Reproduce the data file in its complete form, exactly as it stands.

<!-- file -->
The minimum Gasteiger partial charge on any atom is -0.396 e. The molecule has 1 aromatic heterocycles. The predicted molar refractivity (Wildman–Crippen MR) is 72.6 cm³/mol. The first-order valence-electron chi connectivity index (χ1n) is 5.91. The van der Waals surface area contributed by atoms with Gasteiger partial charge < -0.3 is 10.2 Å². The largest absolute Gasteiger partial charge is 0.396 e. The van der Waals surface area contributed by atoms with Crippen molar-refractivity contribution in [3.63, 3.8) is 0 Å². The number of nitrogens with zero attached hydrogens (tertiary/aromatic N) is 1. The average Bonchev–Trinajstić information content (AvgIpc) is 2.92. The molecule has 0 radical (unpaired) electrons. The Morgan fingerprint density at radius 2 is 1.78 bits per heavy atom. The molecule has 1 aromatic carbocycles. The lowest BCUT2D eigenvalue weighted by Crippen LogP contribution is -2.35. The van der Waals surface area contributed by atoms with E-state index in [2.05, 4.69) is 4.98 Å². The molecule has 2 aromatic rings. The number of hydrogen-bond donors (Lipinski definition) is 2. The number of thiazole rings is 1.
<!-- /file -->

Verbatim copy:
The minimum Gasteiger partial charge on any atom is -0.396 e. The molecule has 1 aromatic heterocycles. The predicted molar refractivity (Wildman–Crippen MR) is 72.6 cm³/mol. The first-order valence-electron chi connectivity index (χ1n) is 5.91. The van der Waals surface area contributed by atoms with Gasteiger partial charge < -0.3 is 10.2 Å². The largest absolute Gasteiger partial charge is 0.396 e. The van der Waals surface area contributed by atoms with Crippen molar-refractivity contribution in [3.63, 3.8) is 0 Å². The number of nitrogens with zero attached hydrogens (tertiary/aromatic N) is 1. The average Bonchev–Trinajstić information content (AvgIpc) is 2.92. The molecule has 0 radical (unpaired) electrons. The Morgan fingerprint density at radius 2 is 1.78 bits per heavy atom. The molecule has 1 aromatic carbocycles. The lowest BCUT2D eigenvalue weighted by Crippen LogP contribution is -2.35. The van der Waals surface area contributed by atoms with E-state index in [2.05, 4.69) is 4.98 Å². The molecule has 2 aromatic rings. The number of hydrogen-bond donors (Lipinski definition) is 2. The number of thiazole rings is 1.